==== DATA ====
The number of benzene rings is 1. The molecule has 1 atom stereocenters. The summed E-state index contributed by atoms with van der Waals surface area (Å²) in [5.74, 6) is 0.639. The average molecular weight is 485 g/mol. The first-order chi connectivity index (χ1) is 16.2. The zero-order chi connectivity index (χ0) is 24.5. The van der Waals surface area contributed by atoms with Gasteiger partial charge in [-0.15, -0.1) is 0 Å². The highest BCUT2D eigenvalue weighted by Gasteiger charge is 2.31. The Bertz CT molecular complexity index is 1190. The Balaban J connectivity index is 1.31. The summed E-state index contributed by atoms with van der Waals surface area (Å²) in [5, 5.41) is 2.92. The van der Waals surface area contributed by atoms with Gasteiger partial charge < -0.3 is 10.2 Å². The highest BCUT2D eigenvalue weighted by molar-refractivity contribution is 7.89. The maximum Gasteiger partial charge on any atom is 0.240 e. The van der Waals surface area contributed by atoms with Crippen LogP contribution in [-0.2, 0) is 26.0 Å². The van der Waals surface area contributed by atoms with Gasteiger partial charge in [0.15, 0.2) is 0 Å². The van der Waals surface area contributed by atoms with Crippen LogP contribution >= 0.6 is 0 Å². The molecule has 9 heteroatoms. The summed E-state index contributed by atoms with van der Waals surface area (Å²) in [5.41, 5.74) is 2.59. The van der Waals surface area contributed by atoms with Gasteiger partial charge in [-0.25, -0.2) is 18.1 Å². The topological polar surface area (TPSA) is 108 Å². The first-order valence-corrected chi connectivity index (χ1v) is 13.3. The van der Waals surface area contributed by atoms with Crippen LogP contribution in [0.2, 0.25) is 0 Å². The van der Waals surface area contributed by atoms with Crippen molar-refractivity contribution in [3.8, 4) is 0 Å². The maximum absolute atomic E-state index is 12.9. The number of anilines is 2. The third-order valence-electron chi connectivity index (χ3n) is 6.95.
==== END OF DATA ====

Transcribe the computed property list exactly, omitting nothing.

The number of benzene rings is 1. The molecule has 1 atom stereocenters. The summed E-state index contributed by atoms with van der Waals surface area (Å²) in [5.74, 6) is 0.639. The average molecular weight is 485 g/mol. The first-order chi connectivity index (χ1) is 16.2. The zero-order chi connectivity index (χ0) is 24.5. The van der Waals surface area contributed by atoms with Gasteiger partial charge in [-0.15, -0.1) is 0 Å². The highest BCUT2D eigenvalue weighted by Gasteiger charge is 2.31. The Bertz CT molecular complexity index is 1190. The Balaban J connectivity index is 1.31. The summed E-state index contributed by atoms with van der Waals surface area (Å²) in [5, 5.41) is 2.92. The van der Waals surface area contributed by atoms with Gasteiger partial charge < -0.3 is 10.2 Å². The highest BCUT2D eigenvalue weighted by molar-refractivity contribution is 7.89. The maximum Gasteiger partial charge on any atom is 0.240 e. The van der Waals surface area contributed by atoms with Crippen LogP contribution in [-0.2, 0) is 26.0 Å². The van der Waals surface area contributed by atoms with Gasteiger partial charge in [0.15, 0.2) is 0 Å². The van der Waals surface area contributed by atoms with Crippen LogP contribution >= 0.6 is 0 Å². The molecule has 9 heteroatoms. The summed E-state index contributed by atoms with van der Waals surface area (Å²) in [5.41, 5.74) is 2.59. The van der Waals surface area contributed by atoms with Gasteiger partial charge in [-0.25, -0.2) is 18.1 Å². The topological polar surface area (TPSA) is 108 Å². The first-order valence-corrected chi connectivity index (χ1v) is 13.3. The van der Waals surface area contributed by atoms with Crippen LogP contribution in [0.2, 0.25) is 0 Å². The van der Waals surface area contributed by atoms with Crippen molar-refractivity contribution in [3.8, 4) is 0 Å². The maximum absolute atomic E-state index is 12.9. The number of anilines is 2. The third-order valence-electron chi connectivity index (χ3n) is 6.95.